BORN 1910, DIED 1956
MUSICAL SELECTION: "Tiger Rag"
For many years regarded as a nonpareil jazz pianist in terms of technique and harmonic imagination, more than four decades after his death Tatum still has few if any peers in these areas. Born in Toledo, Ohio, and from birth suffering from blindness in one and severe limitations in the other, Tatum was drawn to
music from boyhood, taking up both violin and piano. By the time he was 13 the violin had been jettisoned in favor of piano, with Tatum receiving some formal training while at Toledo School of Music. He mastered the Braille method of reading music as well as using powerful glasses to read ordinary manuscripts, but the majority of his learning was done after leaving school. Furing the 1920s he learned from records, piano rolls and other means, perfecting the most effortless stride technique ever heard as well as embarking on his lifetime fascination with ever more sophisticated chord substitutions and elaborate rearrangement of popular tunes, overlaid by a richly baroque right-hand technique and a uniquely flexible approach to metric time. Tatum was already known by word of mouth before his arrival in New York in 1932, but his debut there as accompanist to Adelaide Hall, followed by an engagement as a solo at the Onyx club and his first recordings (including the legendary "Tiger Rag" at what was commonly acknowledged by other pianists to be an "impossible" tempo) caused astonishment.
Tatum was quickly and widely acknowledged as so far ahead of the pack (including his original ido, Fats Waller) as to be in a league of his own. By the mid-1930s he was internationally known as a true phenomenon on his instrument, his later piano-guitar-bass trio with Tiny Grimes a model for hundreds of other piano trios to follow in its level of musical interplay.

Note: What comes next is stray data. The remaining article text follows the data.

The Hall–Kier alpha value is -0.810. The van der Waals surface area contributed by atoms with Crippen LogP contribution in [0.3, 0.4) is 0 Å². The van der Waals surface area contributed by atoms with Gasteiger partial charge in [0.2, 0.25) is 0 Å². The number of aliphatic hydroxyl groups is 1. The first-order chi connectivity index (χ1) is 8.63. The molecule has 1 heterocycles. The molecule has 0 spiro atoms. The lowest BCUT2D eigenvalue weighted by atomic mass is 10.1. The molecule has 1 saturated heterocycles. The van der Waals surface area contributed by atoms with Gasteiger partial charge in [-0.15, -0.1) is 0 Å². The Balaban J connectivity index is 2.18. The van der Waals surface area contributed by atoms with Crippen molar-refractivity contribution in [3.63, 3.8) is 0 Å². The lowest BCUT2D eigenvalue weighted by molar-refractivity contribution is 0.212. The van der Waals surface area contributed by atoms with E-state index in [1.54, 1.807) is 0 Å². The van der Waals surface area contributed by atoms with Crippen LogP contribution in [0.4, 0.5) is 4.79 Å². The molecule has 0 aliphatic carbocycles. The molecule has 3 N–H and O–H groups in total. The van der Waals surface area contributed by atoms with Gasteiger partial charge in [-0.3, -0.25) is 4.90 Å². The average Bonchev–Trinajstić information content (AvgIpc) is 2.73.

Tatum's fame breached parochial jazz borders, bringing musicians such as Horowitz and Toscanini to Harlem clubs after Carnegie Hall performances to witness his genius. His innovations, often skirted by pianists overawed by his technique, were most successfully incorporated by sax players, from Coleman Hawkins onward, who were able to
transfer Tatum's quicksilver harmonic thinking to their melody instruments.
Tatum's popularity took a tumble in the late 1940s as jazz fashions changed and other, more startling and
energetic styles came to the fore. However, in the 1950s he signed to Norman Granz's label and began in 1953 on a project to record one of the taped over the next three years, is available on CD on the Pablo label: the solo performances alone take up seven CDs, while the group performances range from a trio session with bass and drums to separte dates with Roy Eldridge, Ben Webster, Benny Carter, Lionel Hampton, Buddy DeFrance, and Harry Edison. Tatum was often criticized for being an overwhelming accompanist: here he shows that, with player of commensurate stature, he complements busily but always appositely. With the solo performances, he so thoroughly rethought the standards he played that they became vessels for his own musical messages. Tatum died in 1956